Japan is boosting its military presence in the East China Sea at a time when China's aggressive buildup in the East and South China Seas is causing increasing friction in the region.
The Japanese defence ministry has said it has doubled the number of F-15 fighter jets in the southern island of Okinawa, which is close to the disputed Senkaku islands in the East China Sea.
"This is a very front line of national defence," Deputy Defence Minister Kenji Wakamiya said at the Naha airbase in southern Okinawa, Jiji Press reported.
The airbase now has around 40 F-15 fighters.
The uninhabited islands became a point of contention between Tokyo and Beijing when China challenged Japan's authority over the islands in 1970.
The island chain is called Diaoyu by the Chinese. Beijing has increased patrol by coast guard vessels and surveillance aircraft in the region surrounding the island chain.
Japan had earlier announced the creation of a Ground Self-Defense Force base on its westernmost island, Yonaguni. Defense Minister Gen Nakatani said both measures were intended to strengthen the defence architecture in southwestern Japan in a "visible manner."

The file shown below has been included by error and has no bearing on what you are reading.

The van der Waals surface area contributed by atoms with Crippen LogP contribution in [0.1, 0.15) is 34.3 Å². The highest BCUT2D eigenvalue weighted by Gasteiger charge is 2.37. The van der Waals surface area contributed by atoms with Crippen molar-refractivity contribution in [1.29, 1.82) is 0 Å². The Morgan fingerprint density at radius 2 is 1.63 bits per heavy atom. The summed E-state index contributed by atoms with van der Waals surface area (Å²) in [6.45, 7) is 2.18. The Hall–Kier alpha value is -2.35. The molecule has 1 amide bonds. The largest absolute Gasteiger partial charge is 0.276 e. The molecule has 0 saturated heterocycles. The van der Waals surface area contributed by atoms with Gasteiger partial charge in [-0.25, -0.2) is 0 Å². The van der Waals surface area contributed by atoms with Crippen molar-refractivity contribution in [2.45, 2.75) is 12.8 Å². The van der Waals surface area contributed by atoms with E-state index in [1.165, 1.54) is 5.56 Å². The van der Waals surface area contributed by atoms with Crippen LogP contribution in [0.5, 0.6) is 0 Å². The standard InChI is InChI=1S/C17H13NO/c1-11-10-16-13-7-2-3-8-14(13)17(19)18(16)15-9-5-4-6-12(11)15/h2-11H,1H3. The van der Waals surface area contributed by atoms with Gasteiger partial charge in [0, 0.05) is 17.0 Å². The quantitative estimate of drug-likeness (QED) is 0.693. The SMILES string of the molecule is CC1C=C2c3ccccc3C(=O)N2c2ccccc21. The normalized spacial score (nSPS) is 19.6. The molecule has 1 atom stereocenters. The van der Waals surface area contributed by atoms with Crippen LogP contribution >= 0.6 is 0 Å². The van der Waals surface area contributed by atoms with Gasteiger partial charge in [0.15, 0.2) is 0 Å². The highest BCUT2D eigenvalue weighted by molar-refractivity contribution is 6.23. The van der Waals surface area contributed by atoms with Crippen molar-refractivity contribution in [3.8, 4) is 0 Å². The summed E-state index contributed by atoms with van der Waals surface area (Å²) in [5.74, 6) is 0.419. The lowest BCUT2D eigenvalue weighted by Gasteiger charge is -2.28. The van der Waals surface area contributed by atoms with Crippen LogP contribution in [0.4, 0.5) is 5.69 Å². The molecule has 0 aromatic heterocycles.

Japan's Self Defence Forces have said it recorded more than 500 incursions into its airspace between April and December last year. More than 65 percent of these were from Chinese aircraft.
Gas fields in disputed waters
In 2004, China started developing four gas fields in East China Sea, following which both sides decided to set up a joint development region but a resolution has never been reached.
A major point in the increasing escalation in the conflict was in 2012 when Japan bought three of the islands from private owners and nationalised them. China responded by increasing its military presence in the region and more frequent violations of Japan's territorial waters.
In December 2015 Japan confirmed it was setting up anti-ship, anti-aircraft missile batteries on 200 islands in East China Sea and increasing the number of military personnel on these islands to around 10,000 over five years.